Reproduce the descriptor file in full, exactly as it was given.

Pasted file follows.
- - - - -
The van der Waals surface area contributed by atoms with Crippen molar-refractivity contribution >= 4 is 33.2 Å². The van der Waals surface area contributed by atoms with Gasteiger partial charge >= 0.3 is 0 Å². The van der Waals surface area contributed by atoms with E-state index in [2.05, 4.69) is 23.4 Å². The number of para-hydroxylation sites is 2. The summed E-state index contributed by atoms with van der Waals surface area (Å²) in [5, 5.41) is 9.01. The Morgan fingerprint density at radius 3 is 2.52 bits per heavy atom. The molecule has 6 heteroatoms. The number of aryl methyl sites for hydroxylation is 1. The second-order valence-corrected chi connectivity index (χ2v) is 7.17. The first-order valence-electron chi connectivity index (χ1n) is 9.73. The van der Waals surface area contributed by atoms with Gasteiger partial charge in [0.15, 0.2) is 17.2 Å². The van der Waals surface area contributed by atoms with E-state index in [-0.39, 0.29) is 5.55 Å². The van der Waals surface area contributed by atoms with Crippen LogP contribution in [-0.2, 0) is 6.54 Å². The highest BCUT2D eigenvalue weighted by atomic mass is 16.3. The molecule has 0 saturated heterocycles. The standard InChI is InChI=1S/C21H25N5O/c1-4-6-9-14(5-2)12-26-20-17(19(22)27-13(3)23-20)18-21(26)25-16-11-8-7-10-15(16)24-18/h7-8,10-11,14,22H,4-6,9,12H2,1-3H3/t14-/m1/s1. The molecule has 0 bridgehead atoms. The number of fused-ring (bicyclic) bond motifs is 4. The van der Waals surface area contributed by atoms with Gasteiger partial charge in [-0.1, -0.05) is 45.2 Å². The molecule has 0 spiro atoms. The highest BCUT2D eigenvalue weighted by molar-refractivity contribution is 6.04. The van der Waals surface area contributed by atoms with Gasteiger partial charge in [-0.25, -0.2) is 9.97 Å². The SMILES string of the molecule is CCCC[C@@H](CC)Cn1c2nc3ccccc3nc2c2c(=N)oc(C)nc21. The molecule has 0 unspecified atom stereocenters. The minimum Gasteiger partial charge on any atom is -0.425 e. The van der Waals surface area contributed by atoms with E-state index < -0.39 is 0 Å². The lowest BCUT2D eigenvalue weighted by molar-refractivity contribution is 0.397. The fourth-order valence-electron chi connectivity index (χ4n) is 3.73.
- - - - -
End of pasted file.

The van der Waals surface area contributed by atoms with Crippen molar-refractivity contribution >= 4 is 33.2 Å². The van der Waals surface area contributed by atoms with Gasteiger partial charge >= 0.3 is 0 Å². The van der Waals surface area contributed by atoms with E-state index in [2.05, 4.69) is 23.4 Å². The number of para-hydroxylation sites is 2. The summed E-state index contributed by atoms with van der Waals surface area (Å²) in [5, 5.41) is 9.01. The Morgan fingerprint density at radius 3 is 2.52 bits per heavy atom. The molecule has 6 heteroatoms. The number of aryl methyl sites for hydroxylation is 1. The second-order valence-corrected chi connectivity index (χ2v) is 7.17. The first-order valence-electron chi connectivity index (χ1n) is 9.73. The van der Waals surface area contributed by atoms with Gasteiger partial charge in [0.15, 0.2) is 17.2 Å². The van der Waals surface area contributed by atoms with E-state index in [-0.39, 0.29) is 5.55 Å². The van der Waals surface area contributed by atoms with Crippen LogP contribution in [-0.2, 0) is 6.54 Å². The highest BCUT2D eigenvalue weighted by atomic mass is 16.3. The molecule has 0 saturated heterocycles. The standard InChI is InChI=1S/C21H25N5O/c1-4-6-9-14(5-2)12-26-20-17(19(22)27-13(3)23-20)18-21(26)25-16-11-8-7-10-15(16)24-18/h7-8,10-11,14,22H,4-6,9,12H2,1-3H3/t14-/m1/s1. The molecule has 0 bridgehead atoms. The number of fused-ring (bicyclic) bond motifs is 4. The van der Waals surface area contributed by atoms with Gasteiger partial charge in [-0.1, -0.05) is 45.2 Å². The molecule has 0 spiro atoms. The highest BCUT2D eigenvalue weighted by molar-refractivity contribution is 6.04. The van der Waals surface area contributed by atoms with Gasteiger partial charge in [-0.25, -0.2) is 9.97 Å². The SMILES string of the molecule is CCCC[C@@H](CC)Cn1c2nc3ccccc3nc2c2c(=N)oc(C)nc21. The molecule has 0 unspecified atom stereocenters. The minimum Gasteiger partial charge on any atom is -0.425 e. The van der Waals surface area contributed by atoms with E-state index < -0.39 is 0 Å². The lowest BCUT2D eigenvalue weighted by molar-refractivity contribution is 0.397. The fourth-order valence-electron chi connectivity index (χ4n) is 3.73.